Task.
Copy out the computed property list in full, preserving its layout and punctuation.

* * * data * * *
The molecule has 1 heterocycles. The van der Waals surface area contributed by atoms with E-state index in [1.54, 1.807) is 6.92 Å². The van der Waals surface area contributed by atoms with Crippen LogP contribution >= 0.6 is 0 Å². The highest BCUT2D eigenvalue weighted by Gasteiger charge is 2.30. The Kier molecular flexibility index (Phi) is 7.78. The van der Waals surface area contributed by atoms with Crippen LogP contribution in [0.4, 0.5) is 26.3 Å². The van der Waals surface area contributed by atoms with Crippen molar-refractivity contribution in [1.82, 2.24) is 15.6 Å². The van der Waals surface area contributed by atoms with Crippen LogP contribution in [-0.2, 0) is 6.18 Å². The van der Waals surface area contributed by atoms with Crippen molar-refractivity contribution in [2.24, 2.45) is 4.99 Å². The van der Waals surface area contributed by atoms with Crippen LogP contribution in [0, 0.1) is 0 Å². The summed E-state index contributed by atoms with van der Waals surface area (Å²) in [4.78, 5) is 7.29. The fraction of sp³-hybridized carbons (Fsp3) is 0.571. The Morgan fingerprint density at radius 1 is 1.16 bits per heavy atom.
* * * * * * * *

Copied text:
The molecule has 1 heterocycles. The van der Waals surface area contributed by atoms with E-state index in [1.54, 1.807) is 6.92 Å². The van der Waals surface area contributed by atoms with Crippen LogP contribution >= 0.6 is 0 Å². The highest BCUT2D eigenvalue weighted by Gasteiger charge is 2.30. The Kier molecular flexibility index (Phi) is 7.78. The van der Waals surface area contributed by atoms with Crippen LogP contribution in [0.4, 0.5) is 26.3 Å². The van der Waals surface area contributed by atoms with Crippen molar-refractivity contribution in [1.82, 2.24) is 15.6 Å². The van der Waals surface area contributed by atoms with Crippen LogP contribution in [-0.2, 0) is 6.18 Å². The van der Waals surface area contributed by atoms with Crippen molar-refractivity contribution in [2.24, 2.45) is 4.99 Å². The van der Waals surface area contributed by atoms with Crippen LogP contribution in [0, 0.1) is 0 Å². The summed E-state index contributed by atoms with van der Waals surface area (Å²) in [4.78, 5) is 7.29. The fraction of sp³-hybridized carbons (Fsp3) is 0.571. The Morgan fingerprint density at radius 1 is 1.16 bits per heavy atom.